Some stores may demand money from people, to give them tje dicine without the possession of a prescription and this wiuld lead to increased corruption in this sector.
Traditional pharmacies will remain hostile to any move towards the digitalization of medical and drug services. However government should not bow before this pressure and should create an environment where both online retailers and brick and mortar shops are equally placed. This would ultimately benefit the consumers who suffer the most from any mismanagement of the policy.
Topic: Issues relating to development and management of Social Sector/Services relating to Education,
In an effort to curb antibiotic resistance, the World Health Organization (WHO) has divided the drugs into three categories — access, watch and reserve — specifying which are to be used for common ailments and which are to be kept for complicated diseases.
Commonly used antibiotics will be under the ‘access’ category; the second line of antibiotics, slightly more potent, have been categorised under “watch” and potent drugs to be used only as a “last resort” fall under the ‘reserve’ category. This is the biggest revision of the antibiotics section in the 40-year history of the essential medicines list (EML).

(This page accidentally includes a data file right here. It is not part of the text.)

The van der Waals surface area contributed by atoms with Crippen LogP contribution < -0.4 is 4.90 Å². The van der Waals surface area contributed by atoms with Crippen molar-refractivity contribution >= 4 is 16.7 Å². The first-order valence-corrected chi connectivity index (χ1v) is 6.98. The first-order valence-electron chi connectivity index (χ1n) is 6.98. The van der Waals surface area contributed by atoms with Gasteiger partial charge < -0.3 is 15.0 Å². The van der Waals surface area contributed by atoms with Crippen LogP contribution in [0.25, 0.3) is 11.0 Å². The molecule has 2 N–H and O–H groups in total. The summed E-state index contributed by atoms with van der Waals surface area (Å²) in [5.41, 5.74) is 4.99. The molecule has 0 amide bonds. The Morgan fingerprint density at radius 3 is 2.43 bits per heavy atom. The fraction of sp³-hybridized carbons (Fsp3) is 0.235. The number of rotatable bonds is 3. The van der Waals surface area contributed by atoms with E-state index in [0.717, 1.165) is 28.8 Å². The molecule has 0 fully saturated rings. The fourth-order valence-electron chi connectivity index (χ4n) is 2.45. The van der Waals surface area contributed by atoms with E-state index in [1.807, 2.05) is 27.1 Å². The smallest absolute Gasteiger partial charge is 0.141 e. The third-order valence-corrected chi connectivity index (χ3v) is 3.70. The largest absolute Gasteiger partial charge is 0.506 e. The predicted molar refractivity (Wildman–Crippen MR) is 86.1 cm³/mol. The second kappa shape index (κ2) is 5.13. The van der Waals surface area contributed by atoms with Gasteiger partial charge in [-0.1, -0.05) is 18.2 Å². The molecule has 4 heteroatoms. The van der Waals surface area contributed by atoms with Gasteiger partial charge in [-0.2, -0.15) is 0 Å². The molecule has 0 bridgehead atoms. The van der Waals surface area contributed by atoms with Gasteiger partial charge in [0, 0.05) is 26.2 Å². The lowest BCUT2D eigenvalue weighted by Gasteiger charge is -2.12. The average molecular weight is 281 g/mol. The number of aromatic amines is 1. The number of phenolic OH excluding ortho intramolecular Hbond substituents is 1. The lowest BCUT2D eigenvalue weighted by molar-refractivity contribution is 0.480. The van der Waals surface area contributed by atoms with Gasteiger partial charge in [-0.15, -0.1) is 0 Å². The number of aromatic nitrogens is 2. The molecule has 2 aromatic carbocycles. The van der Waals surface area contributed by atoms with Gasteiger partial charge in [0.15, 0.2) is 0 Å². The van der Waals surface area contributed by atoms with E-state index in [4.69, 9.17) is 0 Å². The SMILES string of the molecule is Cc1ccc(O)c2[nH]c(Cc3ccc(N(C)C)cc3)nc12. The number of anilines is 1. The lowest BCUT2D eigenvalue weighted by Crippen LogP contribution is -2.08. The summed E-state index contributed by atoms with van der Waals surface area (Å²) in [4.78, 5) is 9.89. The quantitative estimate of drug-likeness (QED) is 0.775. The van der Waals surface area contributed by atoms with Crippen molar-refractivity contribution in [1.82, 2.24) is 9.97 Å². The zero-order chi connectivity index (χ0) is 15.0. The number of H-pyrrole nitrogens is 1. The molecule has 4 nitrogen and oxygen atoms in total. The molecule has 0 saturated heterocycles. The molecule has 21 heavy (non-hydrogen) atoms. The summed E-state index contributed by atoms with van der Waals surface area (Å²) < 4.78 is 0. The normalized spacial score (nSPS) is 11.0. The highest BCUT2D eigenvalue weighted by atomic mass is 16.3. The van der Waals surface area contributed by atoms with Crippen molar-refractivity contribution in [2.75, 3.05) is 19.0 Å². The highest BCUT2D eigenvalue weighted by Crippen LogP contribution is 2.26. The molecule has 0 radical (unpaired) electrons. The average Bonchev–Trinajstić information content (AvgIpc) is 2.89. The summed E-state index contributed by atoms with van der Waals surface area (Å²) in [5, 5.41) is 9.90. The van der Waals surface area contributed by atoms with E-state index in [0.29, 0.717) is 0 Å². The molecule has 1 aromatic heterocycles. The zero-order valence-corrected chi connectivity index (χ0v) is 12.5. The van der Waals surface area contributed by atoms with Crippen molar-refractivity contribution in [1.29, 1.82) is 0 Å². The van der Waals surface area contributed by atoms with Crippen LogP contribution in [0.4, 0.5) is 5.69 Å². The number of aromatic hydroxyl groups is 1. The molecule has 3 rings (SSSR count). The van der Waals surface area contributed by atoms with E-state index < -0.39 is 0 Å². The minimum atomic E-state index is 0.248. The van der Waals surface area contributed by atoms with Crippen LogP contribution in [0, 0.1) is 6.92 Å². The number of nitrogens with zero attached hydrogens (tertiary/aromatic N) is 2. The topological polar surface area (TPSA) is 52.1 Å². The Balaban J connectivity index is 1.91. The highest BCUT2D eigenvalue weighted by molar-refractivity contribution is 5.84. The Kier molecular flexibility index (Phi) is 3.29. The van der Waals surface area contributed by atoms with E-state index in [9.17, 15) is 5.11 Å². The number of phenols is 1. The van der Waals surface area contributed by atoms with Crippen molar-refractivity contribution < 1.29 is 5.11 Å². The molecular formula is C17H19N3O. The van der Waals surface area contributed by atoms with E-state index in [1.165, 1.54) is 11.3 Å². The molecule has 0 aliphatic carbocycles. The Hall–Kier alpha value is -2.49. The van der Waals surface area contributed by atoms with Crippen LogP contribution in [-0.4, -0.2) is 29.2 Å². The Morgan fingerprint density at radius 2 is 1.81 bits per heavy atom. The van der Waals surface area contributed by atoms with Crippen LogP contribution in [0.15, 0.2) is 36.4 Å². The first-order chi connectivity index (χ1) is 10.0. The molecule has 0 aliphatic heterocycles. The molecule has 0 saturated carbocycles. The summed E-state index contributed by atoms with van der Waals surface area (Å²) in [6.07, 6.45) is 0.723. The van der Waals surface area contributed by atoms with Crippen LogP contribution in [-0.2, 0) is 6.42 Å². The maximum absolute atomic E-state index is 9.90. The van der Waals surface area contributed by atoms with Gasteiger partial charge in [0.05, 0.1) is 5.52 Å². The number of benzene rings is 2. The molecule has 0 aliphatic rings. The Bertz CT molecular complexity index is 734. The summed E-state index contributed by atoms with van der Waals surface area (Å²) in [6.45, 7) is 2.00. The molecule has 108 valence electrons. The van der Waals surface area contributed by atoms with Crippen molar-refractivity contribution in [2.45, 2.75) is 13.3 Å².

- The new WHO list should help health system planners and prescribers ensure that people who need antibiotics have access to them, and ensure they get the right one, so that the problem of resistance doesn’t get worse.
- With a graded approach to the use of antibiotics, under which some medicines are reserved for the most resistant microbes, the WHO list can stop their misuse as broad-spectrum treatments.
- The new categorisation will further guide countries in ensuring access to appropriate antibacterial agents and support antimicrobial stewardship effort.
- Compliance- The governments in different countries are under international pressure to take appropriate steps to ensure compliance with the new guidelines. This would ensure that benefits reach to larger sections of population.
- Awareness among the masses: Following this move, the governments can make accessibility of essential drugs with right prescription mandatory, thus making the masses aware that they need to take light doses of such medicines to cure themselves.